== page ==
Kentucky Pastor Invites Christians to Join Him on Prayer March in CHOP

Protesters in Seattle have taken over a few blocks of the city after they were vacated by police, designating the area the Capitol Hill Organized Protest (or CHOP). The area—previous known as the Capitol Hill Autonomous Zone (CHAZ)—is marked by repurposed police barricades at each end, but people are free to walk through. Marches and protests in Seattle often originate and end in this "cop-free zone," and protesters have reportedly made themselves at home, planting community gardens, setting up food and aid booths, and creating street art.

Pastor Brian Gibson—who leads His Church, a multisite church with campuses in Kentucky and Texas—says he has felt the Holy Spirit leading him to minister in CHOP. He tells Charisma News that last night, he visited the area and prayed for local protesters. And next week, he intends to hold three days of prayer marches through CHOP to reach those inside with the hope of Jesus—and he's inviting Christians from around the U.S. to join him.

"We just see that the city needs a covering of prayer and a gospel witness," Gibson says. "If we can get people praying, we can change the atmosphere. So I feel like we're going to have a big turnout. I feel like it's going to make a big spiritual impact. ... [In CHOP,] what I do is I ask people. I listen to people—everybody wants their story told, and everybody wants to be heard. And then I'll offer to pray for them: 'I'm a Christian minister. Can I pray for you in the name of Jesus?' And I prayed for tons of people last night."

Gibson's prayer march at CHOP will take place in the evening from June 23-25. Gibson says he has partnered with several Seattle-area pastors and churches for the march, and they're extending the invitation to leaders and laymen alike to come join them.

"We're going to be bringing pastors from all over the nation," Gibson says. "[I've been] here for two or three days, just me and a few friends. We walked in last night and ministered in CHOP. But I'm bringing pastors from all over the nation. They'll be flying in, and we're going to start ministering this coming Tuesday."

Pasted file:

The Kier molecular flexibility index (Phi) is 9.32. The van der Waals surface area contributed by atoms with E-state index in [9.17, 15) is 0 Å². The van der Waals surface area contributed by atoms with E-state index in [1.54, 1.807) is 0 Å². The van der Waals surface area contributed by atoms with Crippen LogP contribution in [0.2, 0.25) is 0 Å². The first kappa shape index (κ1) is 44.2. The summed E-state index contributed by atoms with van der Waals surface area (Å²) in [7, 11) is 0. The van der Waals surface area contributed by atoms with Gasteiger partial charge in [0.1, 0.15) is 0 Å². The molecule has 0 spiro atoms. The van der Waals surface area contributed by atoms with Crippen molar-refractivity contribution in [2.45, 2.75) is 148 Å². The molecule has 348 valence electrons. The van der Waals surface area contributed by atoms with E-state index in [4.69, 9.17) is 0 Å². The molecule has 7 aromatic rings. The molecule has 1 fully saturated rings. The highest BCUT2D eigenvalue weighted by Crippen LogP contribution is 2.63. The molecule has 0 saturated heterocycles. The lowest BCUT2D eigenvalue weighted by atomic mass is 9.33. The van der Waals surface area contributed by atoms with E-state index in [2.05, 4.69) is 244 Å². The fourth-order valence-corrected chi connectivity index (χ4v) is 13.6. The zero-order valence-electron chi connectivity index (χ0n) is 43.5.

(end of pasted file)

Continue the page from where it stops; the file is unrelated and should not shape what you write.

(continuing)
Gibson says that he is glad to see so many brothers and sisters in Christ standing against racism and says he approves of all peaceful protesters—"It smells like liberty [even] when they disagree with me." But he says he was specifically drawn to minister in CHOP because he is concerned by the lawlessness and violence in that area.

"Seattle's one of the most beautiful cities in America, and I hate to see it be destroyed from the inside out. You see right now all the businesses boarded up. I'm down here where the action is in Seattle, and it looks like they're prepared for war. ... Seattle right now is falling into lawlessness and falling into a godless culture on that hill."

Gibson says he believes prayer will be more effective than any political action from the right or left—and he believes our nation needs a turning point within the next "six weeks to two months."

"I think we need a spiritual awakening in America," Gibson says. "That's the only thing that's going to end racism. That's the only thing that's going to end fear. And quite frankly, I think hatred is at a higher level right now than it's been in years in America. So I think that's what we need: the heart of humanity touched. ... When we get the heart of humanity touched, fear, hatred and racism will bow their knees to the name of Jesus."

In that vein, Gibson says the point of the prayer march is simple: "I believe it's a time to pray. It's a time to witness. It's a time to love people and drive hatred back."

Gibson encourages anyone interested in joining him to email for more information or to visit the Peaceably Gather website.

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